Archdiocese of Boston uses parish funds to repay sexual abuse settlement costs

The stories about St. Francis of Cabrini continuing to protest their closing and occupy the church  ten years after it was ordered closed and comments by Communications Secretary Terry Donilon merit a response.  In particular, the deception by Donilon about how the Archdiocese of Boston uses parish funds just cannot sit uncontested. Donilon said a fund of resources of parishes cannot be tapped by the archdiocese for any purpose the archdiocese chooses. Maybe that is true. But if so, then how exactly does Donilon explain how closed Brighton parish properties were recently transferred from the archdiocese to another related entity to help pay off sexual abuse claims?  Later in this post, we also show how little progress the Boston Archdiocese has made with these church squatters.

First, regarding the Scituate situation, here is an excerpt from one article with the Donilon quote:

Canon law consultant Peter Borre of the Council of Parishes, who’s been helping diehard parishioners of deconsecrated Mount Carmel Church in East Boston stave off a wrecking ball, told several dozen supporters — some openly weeping — “the whole rationale for turning this church into condos” is contradicted by the Archdiocese of Boston’s latest public annual report, which he said shows the nonprofit reaped $41 million in surplus revenues in Fiscal Year 2013.

Archdiocese spokesman Terrence Donilon responded, Mr. Borre is misleading people. The $41 million is mostly money raised by parishes for the parishes. So even though it shows up on the combined statements of the archdiocese’s books, it can not be tapped by the archdiocese for any purpose it chooses (i.e., their suggestion to reopen St. Frances). These are the resources of the parishes.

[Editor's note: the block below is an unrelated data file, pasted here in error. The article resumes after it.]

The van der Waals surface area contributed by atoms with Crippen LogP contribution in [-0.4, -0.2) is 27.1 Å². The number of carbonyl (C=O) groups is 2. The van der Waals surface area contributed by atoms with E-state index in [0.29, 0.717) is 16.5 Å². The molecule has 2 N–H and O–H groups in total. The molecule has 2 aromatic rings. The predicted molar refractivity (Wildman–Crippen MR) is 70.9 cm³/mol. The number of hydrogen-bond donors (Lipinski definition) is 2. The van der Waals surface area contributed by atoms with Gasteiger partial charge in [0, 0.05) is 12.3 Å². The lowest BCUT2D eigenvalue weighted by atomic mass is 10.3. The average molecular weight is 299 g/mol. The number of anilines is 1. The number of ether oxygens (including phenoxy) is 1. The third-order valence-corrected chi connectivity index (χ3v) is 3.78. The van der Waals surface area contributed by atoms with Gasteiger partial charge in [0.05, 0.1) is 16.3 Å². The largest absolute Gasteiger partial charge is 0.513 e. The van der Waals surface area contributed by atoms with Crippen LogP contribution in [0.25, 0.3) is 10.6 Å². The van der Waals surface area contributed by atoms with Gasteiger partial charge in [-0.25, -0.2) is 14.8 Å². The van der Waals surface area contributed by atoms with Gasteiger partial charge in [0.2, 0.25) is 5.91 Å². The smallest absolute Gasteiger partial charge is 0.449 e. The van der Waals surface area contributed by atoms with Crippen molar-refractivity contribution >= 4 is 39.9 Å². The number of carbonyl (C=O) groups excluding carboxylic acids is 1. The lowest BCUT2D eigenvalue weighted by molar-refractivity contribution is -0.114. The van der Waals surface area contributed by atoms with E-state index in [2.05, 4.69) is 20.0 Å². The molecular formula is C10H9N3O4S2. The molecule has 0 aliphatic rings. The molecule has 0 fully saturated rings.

BCI agrees that Borre is misleading people–the Boston Archdiocese has no operating surplus. And we are not supporters of him or the Scituate squatters. But Terry Donilon is also apparently misleading people.  Terry, if what you said is really the case, then how do you explain the recent transfer of the closed Our Lady of Presentation and St Gabriel parish properties in Brighton to St. John’s Seminary to pay off $3.9M worth of a promissory note to the seminary–a note which is repaying money the Boston Archdiocese got from selling off St. John’s Seminary property in order to pay sexual abuse claims?

Loans that Funded Sexual Abuse Settlement Paid for with Parish Property

Most people know how the Archdiocese of Boston took out a number of loans between 2002-2003 to stay afloat and pay off sexual abuse claims, including $37M from the Knights of Columbus and $97M from a combination of commercial banks, the Clergy Fund and the Cemetery trust. The lion’s share of the funds to repay the archdiocesan debts came from the sale of the former Chancery property and St. John’s Seminary property. As we reported here at BCI in this 2010 post:

“… in 2004, the Boston Archdiocese was under heavy pressure to pay additional sex abuse claims, and was without the resources to do so….Assets of approximately $56 million were transferred from the seminary to RCAB so that it could pay its claimants, and at that time, the Cardinal pledged that $30 million would be given to the seminary so that an endowment could be begun. RCAB received a smaller payment from its insurance companies than it expected, such that it could give the seminary only $21 million and a promissory note for $4.8 million (that came due in 2011).”

In 2007, almost all of the remainder of the St. Johns Seminary property was sold to BC for $65 million, and the proceeds of the sale went not to the seminary but instead to the Boston Archdiocese to be applied “where it is needed.”   In the end after the two sales of Seminary property valued at a total of $111 million and repayment of $21 million, what was promised to St. Johns Seminary as future repayment were two notes: one for $4.8 million (due in 2011) and another for $36.4 million (due in 2017).

To repay the $4.8 million note, in 2013 the Boston Archdiocese transferred property from the closed Our Lady of Presentation and St. Gabriel’s parishes to the Seminary.  Here are the references in the 2013 Annual Report (p. 21):

Corporation Sole agreed to canonically transfer all of its rights, title and interest in Our Lady of Presentation